For 45 nanometer processors these two forms of current leakage consume 70 percent of the power used to run the chips. That is unless you do something to reduce the gate leakage. There have been a variety of techniques used to reduce gate leakage and the best known are "strained silicon," in which the gates are put under compression or tension that somehow inhibits leakage; Silicon-on-Insulator (SOI), in which an insulating layer under the silicon inhibits current leakage and high-K (usually hafnium) metal gates, which are less prone to current leakage. If you are a chip designer intent on reducing gate leakage, you ultimately use all three of these techniques in the order I have presented them because that is from least- to most-expensive.

Intel's new Penryn family of 45 nanometer processors announced at the end of last year uses all three techniques.

But there is a new technique on the block for reducing gate leakage from British inventor Robert Mears, best known for leading the team that developed the erbium doped fiber amplifier that has allowed in situ fiber-optic cables to massively increase their ability to carry data by simultaneously using multiple wavelengths of light to carry parallel data streams. This guy made today's Internet possible. Mears has been working since 2001 on Mears Silicon Technology (MST), which is a new kind of semiconductor coating with unique and tunable qualities.

In one sense MST is like Silicon-on-Insulator in that it is a special layer laid down on the entire silicon wafer before further processing. But where SOI solely inhibits leakage down through the underlying insulator layer, the custom MST layer does that and more. MST inhibits vertical current flow where you don't want it and improves current flow in the horizontal plane where you need it for higher performance. And unlike high-K gates, MST is cheap to implement, requiring no exotic materials or new manufacturing equipment. Using MST alone, the two forms of gate leakage can be reduced by 60 to 80 percent while also making the chips run faster. The result is faster, cheaper chips that consume less energy and run cooler.

As always I am too stupid to own stock in Mears Technologies or any of the other companies I write about.

Just because you use MST doesn't mean you can't also use strained silicon, silicon-on-insulator, or high-K gates. This new technology is just another tool for modern process engineers and can be used in any combination to fine-tune performance, energy consumption, or both.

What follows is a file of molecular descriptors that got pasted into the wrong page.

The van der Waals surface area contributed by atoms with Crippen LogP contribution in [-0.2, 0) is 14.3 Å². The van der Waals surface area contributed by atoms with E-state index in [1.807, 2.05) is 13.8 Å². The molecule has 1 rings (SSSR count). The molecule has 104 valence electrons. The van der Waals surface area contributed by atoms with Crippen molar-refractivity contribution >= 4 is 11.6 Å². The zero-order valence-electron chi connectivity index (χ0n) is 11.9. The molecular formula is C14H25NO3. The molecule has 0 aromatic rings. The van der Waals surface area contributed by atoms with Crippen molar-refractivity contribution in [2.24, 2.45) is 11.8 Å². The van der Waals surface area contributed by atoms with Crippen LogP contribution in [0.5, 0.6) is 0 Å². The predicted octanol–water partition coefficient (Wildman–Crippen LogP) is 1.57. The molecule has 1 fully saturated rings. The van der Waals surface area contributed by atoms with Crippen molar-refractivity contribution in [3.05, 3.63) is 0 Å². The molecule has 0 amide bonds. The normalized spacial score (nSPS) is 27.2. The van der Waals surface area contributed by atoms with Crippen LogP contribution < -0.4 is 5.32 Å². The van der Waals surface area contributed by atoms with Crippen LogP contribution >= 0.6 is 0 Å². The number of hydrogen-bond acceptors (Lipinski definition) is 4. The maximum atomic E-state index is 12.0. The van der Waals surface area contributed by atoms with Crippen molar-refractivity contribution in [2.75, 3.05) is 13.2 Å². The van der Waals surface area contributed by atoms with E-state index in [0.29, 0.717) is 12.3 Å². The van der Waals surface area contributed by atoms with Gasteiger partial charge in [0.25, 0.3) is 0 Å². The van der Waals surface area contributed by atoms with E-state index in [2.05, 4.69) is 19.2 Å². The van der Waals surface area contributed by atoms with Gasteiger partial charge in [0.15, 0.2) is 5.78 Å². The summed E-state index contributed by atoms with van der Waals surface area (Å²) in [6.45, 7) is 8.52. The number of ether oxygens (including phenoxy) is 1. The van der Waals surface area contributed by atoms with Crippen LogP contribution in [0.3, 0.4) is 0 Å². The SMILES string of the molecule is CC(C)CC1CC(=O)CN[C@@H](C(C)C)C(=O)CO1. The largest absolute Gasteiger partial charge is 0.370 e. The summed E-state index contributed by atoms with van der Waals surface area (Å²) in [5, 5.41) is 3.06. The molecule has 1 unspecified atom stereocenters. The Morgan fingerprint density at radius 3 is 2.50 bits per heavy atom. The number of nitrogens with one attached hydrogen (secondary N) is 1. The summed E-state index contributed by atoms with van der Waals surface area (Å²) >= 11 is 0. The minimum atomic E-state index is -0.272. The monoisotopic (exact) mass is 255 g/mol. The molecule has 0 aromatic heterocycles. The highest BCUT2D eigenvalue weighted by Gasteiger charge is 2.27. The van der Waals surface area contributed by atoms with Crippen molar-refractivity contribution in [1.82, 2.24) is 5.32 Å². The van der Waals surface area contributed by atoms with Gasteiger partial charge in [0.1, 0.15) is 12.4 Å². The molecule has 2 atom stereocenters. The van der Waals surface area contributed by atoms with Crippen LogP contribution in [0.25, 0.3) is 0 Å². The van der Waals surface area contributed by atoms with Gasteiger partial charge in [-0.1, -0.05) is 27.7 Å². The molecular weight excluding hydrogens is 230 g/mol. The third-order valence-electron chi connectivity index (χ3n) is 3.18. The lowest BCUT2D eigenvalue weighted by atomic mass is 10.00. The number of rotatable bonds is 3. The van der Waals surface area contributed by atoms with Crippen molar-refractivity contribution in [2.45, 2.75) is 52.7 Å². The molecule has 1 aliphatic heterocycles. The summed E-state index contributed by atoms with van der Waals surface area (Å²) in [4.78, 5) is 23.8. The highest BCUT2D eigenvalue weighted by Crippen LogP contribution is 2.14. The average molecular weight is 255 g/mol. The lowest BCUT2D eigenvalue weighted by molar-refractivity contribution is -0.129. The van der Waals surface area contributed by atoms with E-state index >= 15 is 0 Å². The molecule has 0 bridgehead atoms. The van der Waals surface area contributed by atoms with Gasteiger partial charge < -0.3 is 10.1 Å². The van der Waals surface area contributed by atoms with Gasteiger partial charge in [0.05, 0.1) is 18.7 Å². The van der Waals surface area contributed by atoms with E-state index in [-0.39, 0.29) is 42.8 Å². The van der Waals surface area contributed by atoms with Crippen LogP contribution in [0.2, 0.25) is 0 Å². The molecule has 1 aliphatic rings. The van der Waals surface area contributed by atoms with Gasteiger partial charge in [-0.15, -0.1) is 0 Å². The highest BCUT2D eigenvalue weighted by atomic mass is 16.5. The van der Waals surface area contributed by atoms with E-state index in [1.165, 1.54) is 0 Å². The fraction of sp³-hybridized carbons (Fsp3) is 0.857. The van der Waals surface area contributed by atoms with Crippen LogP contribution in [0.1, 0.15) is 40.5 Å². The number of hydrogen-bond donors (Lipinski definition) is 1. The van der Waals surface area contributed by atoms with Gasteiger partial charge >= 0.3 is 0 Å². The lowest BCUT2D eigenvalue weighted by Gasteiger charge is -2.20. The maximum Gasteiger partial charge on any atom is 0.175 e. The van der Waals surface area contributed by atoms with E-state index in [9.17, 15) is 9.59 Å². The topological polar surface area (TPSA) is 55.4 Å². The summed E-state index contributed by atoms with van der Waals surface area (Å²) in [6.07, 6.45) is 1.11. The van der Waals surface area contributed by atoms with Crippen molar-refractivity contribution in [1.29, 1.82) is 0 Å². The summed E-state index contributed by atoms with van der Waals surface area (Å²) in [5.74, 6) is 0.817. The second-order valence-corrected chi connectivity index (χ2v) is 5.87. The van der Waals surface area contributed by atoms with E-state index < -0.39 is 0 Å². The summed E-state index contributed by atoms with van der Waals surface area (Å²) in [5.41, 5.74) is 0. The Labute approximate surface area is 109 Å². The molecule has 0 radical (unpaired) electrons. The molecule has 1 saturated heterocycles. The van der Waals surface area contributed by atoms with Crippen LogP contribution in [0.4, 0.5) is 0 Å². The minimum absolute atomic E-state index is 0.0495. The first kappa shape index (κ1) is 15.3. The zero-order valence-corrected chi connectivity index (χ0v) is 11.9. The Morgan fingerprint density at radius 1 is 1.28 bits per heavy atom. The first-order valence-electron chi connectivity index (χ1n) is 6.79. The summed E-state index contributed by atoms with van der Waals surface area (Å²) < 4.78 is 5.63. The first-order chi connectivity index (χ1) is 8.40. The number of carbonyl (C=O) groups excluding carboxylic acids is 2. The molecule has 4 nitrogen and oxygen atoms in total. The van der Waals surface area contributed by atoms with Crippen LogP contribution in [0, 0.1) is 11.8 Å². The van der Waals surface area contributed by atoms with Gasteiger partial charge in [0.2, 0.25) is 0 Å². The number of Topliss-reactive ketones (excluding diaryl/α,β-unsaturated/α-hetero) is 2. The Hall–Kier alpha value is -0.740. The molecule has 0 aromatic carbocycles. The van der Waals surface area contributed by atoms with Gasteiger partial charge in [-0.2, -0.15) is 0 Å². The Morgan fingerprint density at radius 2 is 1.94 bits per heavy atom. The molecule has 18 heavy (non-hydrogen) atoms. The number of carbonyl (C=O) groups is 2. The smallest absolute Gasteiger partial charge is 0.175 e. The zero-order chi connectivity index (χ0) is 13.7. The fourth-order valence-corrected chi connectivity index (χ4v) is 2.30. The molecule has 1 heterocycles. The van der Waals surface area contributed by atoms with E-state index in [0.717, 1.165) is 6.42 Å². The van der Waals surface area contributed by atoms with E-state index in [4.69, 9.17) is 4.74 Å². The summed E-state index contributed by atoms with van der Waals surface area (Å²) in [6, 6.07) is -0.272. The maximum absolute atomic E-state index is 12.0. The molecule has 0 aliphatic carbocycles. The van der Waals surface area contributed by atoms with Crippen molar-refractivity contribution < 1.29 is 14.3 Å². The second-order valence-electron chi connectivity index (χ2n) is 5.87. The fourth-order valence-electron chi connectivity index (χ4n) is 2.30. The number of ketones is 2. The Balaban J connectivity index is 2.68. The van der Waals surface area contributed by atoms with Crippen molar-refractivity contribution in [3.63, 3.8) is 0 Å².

As CMOS fabrication processes get ever smaller (Intel is right now sampling 32 nanometer processors), it becomes possible to use a new gimmick called Thin Field Effect Transistors (Thin FETs), effectively 3-D transistors, which can further reduce the real estate of each transistor. And with a billion transistors on a chip, that size reduction, which goes beyond the traditional feature reduction, can lead to yet further performance improvements. But the problem with Thin FETs is they are difficult to strain, so current leakage goes back up again. Fortunately, according to Mears Technologies, MST works well in 3-D and can save the day for Thin FETs, which we'll see in 32 and 22 nanometer chips coming in the next 3 to 7 years.

But wait there's more! Take the process down to below 10 nanometers and MST can be used for devices using spintronics, where the gate action is based on the controllable spin of a single electron that can be polarized one way or another to either allow or inhibit the passage of current. MST will reportedly allow spintronic devices to operate at room temperature, creating devices like magnetic memory that operate hundreds of times faster than present technologies, turning even Moore's Law on its head.

Look for Mears Technologies, whose American headquarters is in Waltham, Massachusetts, to shortly announce its first licensee, which will likely be a fab plant in Asia.

Now what does all this mean for you and me? It means Moore's Law will remain in effect for at least another 15 years, which is long enough for most of those scary predictions of Ray Kurzweil to come true. You know, predictions like desktop computers with 10,000 times the processing power of my brain.

Though if you put it that way, maybe it's not so impressive after all.

Comments from the Tribe

Status: [CLOSED] read all comments (83)

Hi - Nice article. It might be more helpful to think about the current rather than the voltage though. If you are using a bucket of electrons to represent a digit, then increasing the clock speed means that you need to empty and fill the bucket faster. This means more current, and you are then hit by the heat being proportional to I^2R, the current squared times the resistance. Note that it is the current SQUARED. Lowering the voltage means that you can use smaller buckets, and also means that there will be less leakage as you say.



steve welch | Jan 31, 2008 | 8:46AM

clock speed and current are all the same
low heat and dollars the name of the game
MST wafers are cool and juicy
Mears and his team have done it you'll see

lord lucan | Jan 31, 2008 | 1:20PM

If the Mears team can deliver their multi adoptional technology then why isn't the industry rushing to impliment it NOW

Roy Giddis | Jan 31, 2008 | 3:26PM